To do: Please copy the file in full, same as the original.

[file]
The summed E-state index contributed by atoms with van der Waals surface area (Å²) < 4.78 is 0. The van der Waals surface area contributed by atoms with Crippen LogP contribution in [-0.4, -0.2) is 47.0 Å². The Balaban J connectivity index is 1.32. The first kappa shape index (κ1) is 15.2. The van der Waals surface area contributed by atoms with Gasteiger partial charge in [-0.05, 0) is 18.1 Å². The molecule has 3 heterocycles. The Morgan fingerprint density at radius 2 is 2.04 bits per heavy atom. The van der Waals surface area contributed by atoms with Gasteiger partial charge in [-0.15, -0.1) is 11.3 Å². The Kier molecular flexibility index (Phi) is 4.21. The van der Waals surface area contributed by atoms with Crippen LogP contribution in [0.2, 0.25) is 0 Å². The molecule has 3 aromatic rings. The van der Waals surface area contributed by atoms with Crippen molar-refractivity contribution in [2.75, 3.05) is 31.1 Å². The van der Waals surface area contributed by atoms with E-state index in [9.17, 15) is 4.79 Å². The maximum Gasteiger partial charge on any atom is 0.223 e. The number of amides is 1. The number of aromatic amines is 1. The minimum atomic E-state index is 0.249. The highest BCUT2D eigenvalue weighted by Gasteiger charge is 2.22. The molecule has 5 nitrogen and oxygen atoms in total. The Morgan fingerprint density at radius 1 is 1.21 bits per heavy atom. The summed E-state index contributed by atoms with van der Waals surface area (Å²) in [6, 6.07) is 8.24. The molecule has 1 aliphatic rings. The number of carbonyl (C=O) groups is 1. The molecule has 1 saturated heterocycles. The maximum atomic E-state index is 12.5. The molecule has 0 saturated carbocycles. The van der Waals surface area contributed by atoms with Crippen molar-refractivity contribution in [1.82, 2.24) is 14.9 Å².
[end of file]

The summed E-state index contributed by atoms with van der Waals surface area (Å²) < 4.78 is 0. The van der Waals surface area contributed by atoms with Crippen LogP contribution in [-0.4, -0.2) is 47.0 Å². The Balaban J connectivity index is 1.32. The first kappa shape index (κ1) is 15.2. The van der Waals surface area contributed by atoms with Gasteiger partial charge in [-0.05, 0) is 18.1 Å². The molecule has 3 heterocycles. The Morgan fingerprint density at radius 2 is 2.04 bits per heavy atom. The van der Waals surface area contributed by atoms with Gasteiger partial charge in [-0.15, -0.1) is 11.3 Å². The Kier molecular flexibility index (Phi) is 4.21. The van der Waals surface area contributed by atoms with Crippen LogP contribution in [0.2, 0.25) is 0 Å². The molecule has 3 aromatic rings. The van der Waals surface area contributed by atoms with Crippen molar-refractivity contribution in [2.75, 3.05) is 31.1 Å². The van der Waals surface area contributed by atoms with E-state index in [9.17, 15) is 4.79 Å². The maximum Gasteiger partial charge on any atom is 0.223 e. The number of amides is 1. The number of aromatic amines is 1. The minimum atomic E-state index is 0.249. The highest BCUT2D eigenvalue weighted by Gasteiger charge is 2.22. The molecule has 5 nitrogen and oxygen atoms in total. The Morgan fingerprint density at radius 1 is 1.21 bits per heavy atom. The summed E-state index contributed by atoms with van der Waals surface area (Å²) in [6, 6.07) is 8.24. The molecule has 1 aliphatic rings. The number of carbonyl (C=O) groups is 1. The molecule has 1 saturated heterocycles. The maximum atomic E-state index is 12.5. The molecule has 0 saturated carbocycles. The van der Waals surface area contributed by atoms with Crippen molar-refractivity contribution in [1.82, 2.24) is 14.9 Å².